Before Mike Ekeler interviewed with Georgia coach Mark Richt for an opening on his staff, he watched every snap last season of the Bulldogs’ often underperforming special teams.
That included punt returns.
“I told Coach Richt on my interview, ‘Coach, you set an NCAA record for being in punt-safe,” Ekeler said Thursday. “He laughed, too.”
“I did chuckle because I know I did call punt-safe a bunch,” Richt said of not setting up a return to try to ensure getting the offense the ball.
Ekeler got the gig as inside linebackers coach and co-special teams coordinator with tight ends coach John Lilly.
Ekeler will oversee the defensive staff on kickoff coverage, punt return/block and field goal/PAT block. Lilly will oversee the offensive staff on kickoff returns, punting and field goal/PATs.
Richt said every coach except for offensive coordinator Mike Bobo will have some special teams responsibility.
“It’s a collective responsibility,” said Ekeler, who said he has been a part of coaching every aspect of special teams and headed up a couple of units during a coaching career that included stops at Southern California, Indiana and Nebraska. “We’re all going to be involved. I’m going to be coaching on every single unit and Coach (Kevin) Sherrer is going to be coaching on every single unit, a lot of us are. We may be heading it up and pointing it in the right direction, but we’re all going to have our hands on it and we’ll play well.”
Ekeler walked on at Kansas State in the early 1990s, where he made a name for himself first as a special teams standout. Georgia linebacker Ryne Rankin tweeted a YouTube clip of Ekeler flipping through the air while racing downfield to cover a kick.
“It’s something as a player that I loved,” Ekeler said. “I think it’s a little bit easier to coach it if you actually did it.”
Said Richt: “Our players are all going to understand that special teams is something that everybody is going to be involved in. You’re either going to be on a team or a look team or something, but you’re going to be involved.”
There had been a drumbeat in recent seasons by some for Richt to have a special teams coordinator.
He had split up those responsibilities without someone having that title. Now he has co-coordinators.
“I think that’s incredible for Georgia football and really any college program that decides to really attack special teams and put a point of emphasis,” said former tight end Arthur Lynch, who was on the punt, kickoff return and point after/field goal teams last season. “It’s an important part of football. It’s one-third of the game essentially. … I think it was a great move by Coach Richt.”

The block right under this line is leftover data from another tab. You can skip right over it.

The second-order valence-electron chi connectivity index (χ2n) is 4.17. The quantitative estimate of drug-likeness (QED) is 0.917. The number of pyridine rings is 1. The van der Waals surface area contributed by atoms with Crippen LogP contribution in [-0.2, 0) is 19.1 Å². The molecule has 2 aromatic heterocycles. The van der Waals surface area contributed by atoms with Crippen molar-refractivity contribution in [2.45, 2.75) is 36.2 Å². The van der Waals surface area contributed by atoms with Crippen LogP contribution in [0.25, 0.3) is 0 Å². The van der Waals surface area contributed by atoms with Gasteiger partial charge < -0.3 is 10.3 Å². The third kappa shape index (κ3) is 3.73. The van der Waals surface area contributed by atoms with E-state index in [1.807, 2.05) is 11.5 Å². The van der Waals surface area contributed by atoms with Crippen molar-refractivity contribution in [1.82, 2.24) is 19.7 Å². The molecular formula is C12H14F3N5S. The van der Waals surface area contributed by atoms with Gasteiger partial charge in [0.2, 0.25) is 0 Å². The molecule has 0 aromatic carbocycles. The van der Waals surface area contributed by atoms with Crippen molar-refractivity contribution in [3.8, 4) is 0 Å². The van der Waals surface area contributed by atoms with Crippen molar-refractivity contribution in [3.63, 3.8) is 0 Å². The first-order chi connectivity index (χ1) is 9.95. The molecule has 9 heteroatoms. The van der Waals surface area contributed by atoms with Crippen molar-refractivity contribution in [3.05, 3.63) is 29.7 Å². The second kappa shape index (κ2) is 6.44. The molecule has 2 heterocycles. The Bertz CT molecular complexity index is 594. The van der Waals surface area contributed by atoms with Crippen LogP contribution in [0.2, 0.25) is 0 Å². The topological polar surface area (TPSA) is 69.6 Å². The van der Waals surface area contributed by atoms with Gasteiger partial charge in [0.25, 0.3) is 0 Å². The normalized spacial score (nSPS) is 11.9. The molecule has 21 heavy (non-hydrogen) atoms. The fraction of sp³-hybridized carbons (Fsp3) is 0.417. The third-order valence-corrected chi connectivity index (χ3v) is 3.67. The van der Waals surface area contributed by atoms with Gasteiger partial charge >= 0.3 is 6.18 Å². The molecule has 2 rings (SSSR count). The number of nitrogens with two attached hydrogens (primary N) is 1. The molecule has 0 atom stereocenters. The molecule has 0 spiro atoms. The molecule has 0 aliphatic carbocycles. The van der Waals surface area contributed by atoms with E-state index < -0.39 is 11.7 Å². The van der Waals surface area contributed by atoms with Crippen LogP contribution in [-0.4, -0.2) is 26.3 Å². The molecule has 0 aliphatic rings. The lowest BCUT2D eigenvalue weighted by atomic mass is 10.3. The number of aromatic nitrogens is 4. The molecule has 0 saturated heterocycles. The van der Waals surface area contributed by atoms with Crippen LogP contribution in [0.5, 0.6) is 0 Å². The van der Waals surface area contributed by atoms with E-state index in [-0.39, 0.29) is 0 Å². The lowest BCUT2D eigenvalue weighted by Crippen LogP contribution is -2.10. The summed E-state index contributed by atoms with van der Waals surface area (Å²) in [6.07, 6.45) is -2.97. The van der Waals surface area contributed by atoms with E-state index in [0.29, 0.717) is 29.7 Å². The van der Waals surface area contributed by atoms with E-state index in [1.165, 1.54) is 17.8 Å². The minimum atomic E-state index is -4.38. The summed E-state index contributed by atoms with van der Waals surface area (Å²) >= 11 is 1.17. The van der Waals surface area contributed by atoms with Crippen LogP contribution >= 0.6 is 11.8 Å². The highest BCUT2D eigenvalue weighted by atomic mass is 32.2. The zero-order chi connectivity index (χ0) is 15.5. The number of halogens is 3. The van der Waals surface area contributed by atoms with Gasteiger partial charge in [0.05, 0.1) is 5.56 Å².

Nearly 80 percent of FBS teams last year had a special teams coordinator, but having co-special teams coordinators is rare. NC State and Buffalo are two that did.
Last season, Georgia had two punts blocked for touchdowns, a kickoff returned for touchdown and issues with snaps that were high or mishandled.
When Richt was asked before last season about Georgia lacking an ability to get much on returns, he stressed the importance of making sure the offense got the ball and ensuring the opponent didn’t successfully get off a fake punt.
“The goal at the end of the play is to have the ball,” Richt said again Thursday.
Ekeler said the punt return, which Georgia ranked second worst in the nation last season in with a 2.92-yard average, can be another offensive play.
“In doing that, you’ve got to attack,” he said. “We’re not just going to be standing up and showing return every time and letting those guys just release and pin their ears back. We’re going to come and we’re going to block some punts and we’re also going to make them account for us and use their protection against us to set up our returns.”
Ekeler, who met with reporters Thursday for the first time since being hired, spoke passionately about other topics:
— On recruiting: “We’re going to kill it in the state of Georgia.”
— On his new players: “To me, if we don’t develop into the best linebacking corps in the country, I’ve failed. That’s how I look at it. I’ll throw it out there. That’s just how I’m wired.”
— On already buying a home in Oconee County: “They’re going to have to take me out of here at gunpoint.”
— On players getting on special teams to make them more attractive as NFL players: “If you don’t want to play on special teams, you’re crazy.”
Notes: Georgia has hired former Penn State offensive lineman Gus Felder as an assistant strength and conditioning coach. Felder was director of strength and conditioning at Clark Atlanta and is expected to also work with players with mixed martial arts. … Quarterback Jacob Park, the early enrollee from Goose Creek, S.C., said Thursday that he hasn’t thrown recently because of tightness in his shoulder. He expects to begin throwing again next week.
… Georgia is scheduled to open spring practices on Tuesday March 18.
Follow Marc online at twitter.com/marcweiszer.